New temporary accommodation made from shipping containers will soon offer innovative high quality living for homeless families in Cardiff.
The 13 new homes will be built on the former PDSA site in Bute Street, owned by Cardiff Council, and will provide temporary accommodation for families until a more permanent suitable housing solution can be found.
The scheme is jointly funded by Cardiff Council and Welsh Government’s Innovative Housing Programme. Work is due to start on the site in May, with Cadwyn Housing Association developing the scheme on behalf of Cardiff Council and working alongside Tony King Architects, Willis Construction and Lion Containers.
There will be seven two-bedroom homes, comprising of a 40ft and a 20ft container, and six one-bedroom homes, made from a 40ft container.
They will all be constructed to the same building standards and specification as traditionally constructed affordable housing. They will have the same comforts of a conventional home to support the health and wellbeing of residents and will be sensitively and intelligently designed to maximise the use of space.
Each will benefit from solar PV with the benefits fed back directly to residents, a sprinkler system, and private and communal amenity space for residents to enjoy. The two-bed units will have direct access to a fenced garden so children have a safe space to play and the first-floor one-bed units will all have a roof terrace and a front door.
The build is expected to take 20 weeks, a fraction of the time it would take to provide 13 traditionally constructed new homes. They have been designed so they can be moved easily to an alternative location in the future, either all together or in smaller groups to different sites.
Site preparation works are due to start this month (May), with the delivery of the containers scheduled for June.
Cadwyn Housing’s Chief Executive Kath Palmer said:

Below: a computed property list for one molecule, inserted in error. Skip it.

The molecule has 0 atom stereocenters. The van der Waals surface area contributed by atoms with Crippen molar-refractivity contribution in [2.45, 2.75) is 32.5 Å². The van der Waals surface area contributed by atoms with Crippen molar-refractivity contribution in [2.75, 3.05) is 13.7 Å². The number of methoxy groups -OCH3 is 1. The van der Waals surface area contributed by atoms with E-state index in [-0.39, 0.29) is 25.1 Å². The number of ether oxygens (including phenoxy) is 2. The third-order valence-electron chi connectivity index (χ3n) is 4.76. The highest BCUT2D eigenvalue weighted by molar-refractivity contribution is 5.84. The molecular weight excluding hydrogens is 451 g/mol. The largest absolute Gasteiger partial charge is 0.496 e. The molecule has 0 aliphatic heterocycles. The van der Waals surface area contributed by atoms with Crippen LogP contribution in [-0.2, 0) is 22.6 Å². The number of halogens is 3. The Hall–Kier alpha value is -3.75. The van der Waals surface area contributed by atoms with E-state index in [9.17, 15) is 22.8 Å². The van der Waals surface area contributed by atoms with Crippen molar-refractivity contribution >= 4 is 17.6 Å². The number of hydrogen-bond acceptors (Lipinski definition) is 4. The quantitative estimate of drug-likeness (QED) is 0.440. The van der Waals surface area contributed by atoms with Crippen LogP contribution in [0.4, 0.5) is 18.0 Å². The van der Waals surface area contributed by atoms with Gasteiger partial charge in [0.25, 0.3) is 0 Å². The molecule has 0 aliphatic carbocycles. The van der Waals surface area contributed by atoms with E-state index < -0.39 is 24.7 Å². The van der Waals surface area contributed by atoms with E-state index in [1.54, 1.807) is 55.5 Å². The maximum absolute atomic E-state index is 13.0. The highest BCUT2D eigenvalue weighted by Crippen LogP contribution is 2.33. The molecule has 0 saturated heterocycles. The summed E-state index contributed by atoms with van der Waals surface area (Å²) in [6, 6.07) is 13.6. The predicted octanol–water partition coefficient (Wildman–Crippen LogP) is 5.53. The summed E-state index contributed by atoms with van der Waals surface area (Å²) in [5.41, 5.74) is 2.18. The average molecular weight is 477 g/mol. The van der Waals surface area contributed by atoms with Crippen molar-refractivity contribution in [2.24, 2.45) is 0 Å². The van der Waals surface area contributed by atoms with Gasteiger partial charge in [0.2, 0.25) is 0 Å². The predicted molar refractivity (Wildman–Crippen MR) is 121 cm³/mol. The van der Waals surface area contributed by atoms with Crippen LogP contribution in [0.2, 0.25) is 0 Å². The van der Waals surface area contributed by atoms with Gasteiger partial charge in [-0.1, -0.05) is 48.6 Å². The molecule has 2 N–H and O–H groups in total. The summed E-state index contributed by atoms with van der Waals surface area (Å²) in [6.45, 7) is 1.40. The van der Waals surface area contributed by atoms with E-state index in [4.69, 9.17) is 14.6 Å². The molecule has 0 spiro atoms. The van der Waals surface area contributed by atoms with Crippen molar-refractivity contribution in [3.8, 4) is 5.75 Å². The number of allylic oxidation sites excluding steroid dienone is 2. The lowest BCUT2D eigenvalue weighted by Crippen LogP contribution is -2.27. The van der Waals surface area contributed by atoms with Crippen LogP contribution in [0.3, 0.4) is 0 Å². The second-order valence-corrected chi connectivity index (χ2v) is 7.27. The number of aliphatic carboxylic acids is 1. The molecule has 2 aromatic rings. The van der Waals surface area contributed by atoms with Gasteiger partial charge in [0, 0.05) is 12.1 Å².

“We need to find new ways of providing safe and secure accommodation for our homeless families in Cardiff and this project provides much needed temporary housing whilst a longer term housing solution can be found.”
Cabinet Member for Housing and Communities, Cllr Lynda Thorne, said:
“The Council is always looking at new and innovative ways we can deliver more affordable housing for the city and these shipping containers provide us with a cost-effective solution to providing homes for those in need in the city. We’re also delivering eight homes for homeless families within the ground of Greenfarm hostel in Ely.
“The energy-efficient homes provide us with a greater level of flexibility compared to traditional builds as we can respond to changing demand by relocating and reusing the units elsewhere. I’m delighted that the start of work is imminent and look forward to seeing the new homes in the near future.”
Local people will even have the opportunity to get involved in the construction of the houses with Cadwyn and Willis working with Into Work Services and community organisations to provide local people with a 10-week supervised construction training programme with responsibility for fitting out a complete container.
Cadwyn has also worked closely with St Marys The Virgin C.I.W. Primary school during the design process, and some of the creative artwork is available to view on the project hoarding that has been erected around the site.